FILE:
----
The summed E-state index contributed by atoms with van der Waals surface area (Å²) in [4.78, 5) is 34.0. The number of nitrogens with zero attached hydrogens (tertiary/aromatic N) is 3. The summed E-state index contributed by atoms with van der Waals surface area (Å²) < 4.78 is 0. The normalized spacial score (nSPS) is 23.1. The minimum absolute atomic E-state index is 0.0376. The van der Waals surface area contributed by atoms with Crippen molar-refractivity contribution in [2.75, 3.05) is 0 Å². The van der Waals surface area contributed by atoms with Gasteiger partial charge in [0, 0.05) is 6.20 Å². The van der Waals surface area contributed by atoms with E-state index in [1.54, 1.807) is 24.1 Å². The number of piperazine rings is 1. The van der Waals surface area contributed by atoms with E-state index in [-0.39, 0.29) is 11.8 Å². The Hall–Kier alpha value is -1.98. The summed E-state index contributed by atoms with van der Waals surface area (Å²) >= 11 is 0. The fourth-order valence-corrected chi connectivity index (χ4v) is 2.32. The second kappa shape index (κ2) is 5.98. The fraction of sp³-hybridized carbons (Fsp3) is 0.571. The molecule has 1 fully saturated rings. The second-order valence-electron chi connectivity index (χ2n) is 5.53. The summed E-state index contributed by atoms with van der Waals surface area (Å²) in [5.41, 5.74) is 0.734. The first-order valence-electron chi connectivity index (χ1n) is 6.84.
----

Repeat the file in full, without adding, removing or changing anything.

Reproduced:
The summed E-state index contributed by atoms with van der Waals surface area (Å²) in [4.78, 5) is 34.0. The number of nitrogens with zero attached hydrogens (tertiary/aromatic N) is 3. The summed E-state index contributed by atoms with van der Waals surface area (Å²) < 4.78 is 0. The normalized spacial score (nSPS) is 23.1. The minimum absolute atomic E-state index is 0.0376. The van der Waals surface area contributed by atoms with Crippen molar-refractivity contribution in [2.75, 3.05) is 0 Å². The van der Waals surface area contributed by atoms with Gasteiger partial charge in [0, 0.05) is 6.20 Å². The van der Waals surface area contributed by atoms with E-state index in [1.54, 1.807) is 24.1 Å². The number of piperazine rings is 1. The van der Waals surface area contributed by atoms with E-state index in [-0.39, 0.29) is 11.8 Å². The Hall–Kier alpha value is -1.98. The summed E-state index contributed by atoms with van der Waals surface area (Å²) >= 11 is 0. The fourth-order valence-corrected chi connectivity index (χ4v) is 2.32. The second kappa shape index (κ2) is 5.98. The fraction of sp³-hybridized carbons (Fsp3) is 0.571. The molecule has 1 fully saturated rings. The second-order valence-electron chi connectivity index (χ2n) is 5.53. The summed E-state index contributed by atoms with van der Waals surface area (Å²) in [5.41, 5.74) is 0.734. The first-order valence-electron chi connectivity index (χ1n) is 6.84.